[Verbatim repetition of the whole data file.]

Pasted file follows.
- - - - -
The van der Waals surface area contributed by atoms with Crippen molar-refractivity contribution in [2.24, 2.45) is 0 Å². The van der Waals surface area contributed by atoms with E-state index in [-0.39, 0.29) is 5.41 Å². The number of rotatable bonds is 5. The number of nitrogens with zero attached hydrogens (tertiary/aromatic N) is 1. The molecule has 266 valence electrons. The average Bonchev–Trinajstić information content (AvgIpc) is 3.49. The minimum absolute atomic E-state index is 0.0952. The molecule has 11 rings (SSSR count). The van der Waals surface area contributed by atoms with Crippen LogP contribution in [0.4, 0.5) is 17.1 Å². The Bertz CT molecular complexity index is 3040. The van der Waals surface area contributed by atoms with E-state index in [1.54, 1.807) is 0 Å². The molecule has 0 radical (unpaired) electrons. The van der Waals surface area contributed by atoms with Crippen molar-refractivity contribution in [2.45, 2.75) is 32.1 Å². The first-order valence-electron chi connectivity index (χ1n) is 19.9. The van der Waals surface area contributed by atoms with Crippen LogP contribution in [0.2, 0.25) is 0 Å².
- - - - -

The van der Waals surface area contributed by atoms with Crippen molar-refractivity contribution in [2.24, 2.45) is 0 Å². The van der Waals surface area contributed by atoms with E-state index in [-0.39, 0.29) is 5.41 Å². The number of rotatable bonds is 5. The number of nitrogens with zero attached hydrogens (tertiary/aromatic N) is 1. The molecule has 266 valence electrons. The average Bonchev–Trinajstić information content (AvgIpc) is 3.49. The minimum absolute atomic E-state index is 0.0952. The molecule has 11 rings (SSSR count). The van der Waals surface area contributed by atoms with Crippen LogP contribution in [0.4, 0.5) is 17.1 Å². The Bertz CT molecular complexity index is 3040. The van der Waals surface area contributed by atoms with E-state index in [1.54, 1.807) is 0 Å². The molecule has 0 radical (unpaired) electrons. The van der Waals surface area contributed by atoms with Crippen molar-refractivity contribution in [2.45, 2.75) is 32.1 Å². The first-order valence-electron chi connectivity index (χ1n) is 19.9. The van der Waals surface area contributed by atoms with Crippen LogP contribution in [0.2, 0.25) is 0 Å².